April 6, 2009
Last Sunday I have watched in disbelief the BBC debate between Declan Ganley, the founder of Libertas, and MEP Richard Corbett. The way Libertas tells it on their site, Mr Corbett was “savaged” by the would-be saviour of European democracy, i.e. Mr Ganley. As I saw it, the British MEP was barely allowed to reply to the diatribes and vicious attacks coming his way from an over-inflamed debater. Most of the arguments he used against the European Parliament and Commission are, to be sure, hogwash.
Before the debate got on its way, the BBC introduced Ganley as a possible CIA man and Pentagon partner in Europe. This aroused my curiosity. The following day, I did some research and found that Ganley is far more familiar with Washington – where he flies regularly to attend to his business dealings involving the supply of sophisticated early-warning equipment to the US Army’s Northern Command – than with Brussels. In the ’90’s, Ganley was involved in business ventures in Latvia and Bulgaria, where he made his first millions. These days he lives in Ireland with his American-born wife and devotes large sums of money to promoting Irish talent abroad and to fighting the Lisbon Treaty.
If the BBC’s comments about Ganley’s CIA and Pentagon connections are correct, this means that the US are actively undermining the EU’s political integration process by proxy. For a while now, American officials have engaged in divisive strategies in Europe, pitching the political leadership of new member countries – such as Czech, Polish and on occasion Romanian – against that of more powerful, Western European countries, on issues such as European enlargement, monetary union or military interventions.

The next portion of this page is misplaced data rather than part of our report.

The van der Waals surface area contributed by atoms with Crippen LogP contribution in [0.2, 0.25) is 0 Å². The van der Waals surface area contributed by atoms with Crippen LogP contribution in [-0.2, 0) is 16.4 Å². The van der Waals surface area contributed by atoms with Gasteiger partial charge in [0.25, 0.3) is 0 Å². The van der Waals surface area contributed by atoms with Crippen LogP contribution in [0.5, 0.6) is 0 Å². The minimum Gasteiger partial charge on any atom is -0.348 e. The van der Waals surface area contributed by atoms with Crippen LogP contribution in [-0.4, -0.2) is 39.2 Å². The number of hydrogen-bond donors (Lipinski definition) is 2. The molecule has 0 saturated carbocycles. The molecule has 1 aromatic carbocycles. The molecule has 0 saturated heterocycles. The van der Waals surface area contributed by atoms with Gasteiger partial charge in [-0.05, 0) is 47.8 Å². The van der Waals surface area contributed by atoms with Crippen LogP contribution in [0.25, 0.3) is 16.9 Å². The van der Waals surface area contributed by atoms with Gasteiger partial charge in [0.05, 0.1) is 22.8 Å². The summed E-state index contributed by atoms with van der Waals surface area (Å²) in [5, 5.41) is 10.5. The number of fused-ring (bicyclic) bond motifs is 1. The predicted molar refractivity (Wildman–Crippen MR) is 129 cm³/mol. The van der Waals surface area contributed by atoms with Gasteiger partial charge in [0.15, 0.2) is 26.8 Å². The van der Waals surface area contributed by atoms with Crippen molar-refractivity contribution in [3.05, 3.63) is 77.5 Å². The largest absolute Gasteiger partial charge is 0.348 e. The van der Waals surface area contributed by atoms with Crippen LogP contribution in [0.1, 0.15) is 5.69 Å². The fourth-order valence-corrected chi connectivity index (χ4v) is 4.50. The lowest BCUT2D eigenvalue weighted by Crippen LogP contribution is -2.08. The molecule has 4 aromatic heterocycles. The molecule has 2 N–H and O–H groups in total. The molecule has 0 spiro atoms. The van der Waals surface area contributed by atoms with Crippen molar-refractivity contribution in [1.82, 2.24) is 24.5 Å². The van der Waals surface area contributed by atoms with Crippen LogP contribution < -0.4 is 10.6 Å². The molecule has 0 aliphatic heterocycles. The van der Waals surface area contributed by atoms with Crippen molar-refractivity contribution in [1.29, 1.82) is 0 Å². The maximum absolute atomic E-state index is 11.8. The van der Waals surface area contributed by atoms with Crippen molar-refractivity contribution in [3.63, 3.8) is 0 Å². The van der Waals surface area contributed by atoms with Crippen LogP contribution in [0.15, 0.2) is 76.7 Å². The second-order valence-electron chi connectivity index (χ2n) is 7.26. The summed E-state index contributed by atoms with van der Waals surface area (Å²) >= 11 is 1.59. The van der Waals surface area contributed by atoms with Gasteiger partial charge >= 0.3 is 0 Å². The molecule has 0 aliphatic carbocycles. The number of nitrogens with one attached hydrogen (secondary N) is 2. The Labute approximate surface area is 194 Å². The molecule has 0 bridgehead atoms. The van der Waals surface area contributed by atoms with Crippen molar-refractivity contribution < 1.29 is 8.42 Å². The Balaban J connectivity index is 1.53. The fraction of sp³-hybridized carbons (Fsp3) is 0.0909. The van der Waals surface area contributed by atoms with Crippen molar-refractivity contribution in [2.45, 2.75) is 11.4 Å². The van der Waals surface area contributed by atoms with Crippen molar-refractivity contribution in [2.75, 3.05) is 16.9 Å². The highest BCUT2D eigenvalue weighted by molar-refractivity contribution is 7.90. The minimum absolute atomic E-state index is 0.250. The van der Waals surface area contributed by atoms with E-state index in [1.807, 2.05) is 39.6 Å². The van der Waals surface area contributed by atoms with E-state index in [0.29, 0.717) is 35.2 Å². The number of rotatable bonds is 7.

During the ’50’s and ’60’s, the US have contributed economically and politically to making the European Union work and prosper. Since the ’80’s, however, the Americans have started to act against the better interests of their European partners, preventing the Union from maturing politically, diplomatically and militarily. Such policies have a lot to do with a mistaken belief that the US can play the same role for Western civilisation that the Roman Empire did two thousand years ago. I have diagnosed that development in the 1990’s and wrote an article, “De nobis fabula narratur”, which is included in my eBook “Who’s Afraid of the Euro ?”. Treating the European Union more like a competitor than a partner is downright wrong and could have unforeseen, boomerang consequences for the US officials involved in this.
Nor is that all. Between 1997 and 1999, I have witnessed firsthand how quite a few American researchers and bankers fought a rearguard battle to quash the euro before it got off the ground. This is one more reason why I’m inclined to believe the allegations about Ganley aired by the BBC. In any case, my advice to would-be sympathisers of Libertas within the EU is to think twice about joining, or better give it a miss altogether.Florian Pantazi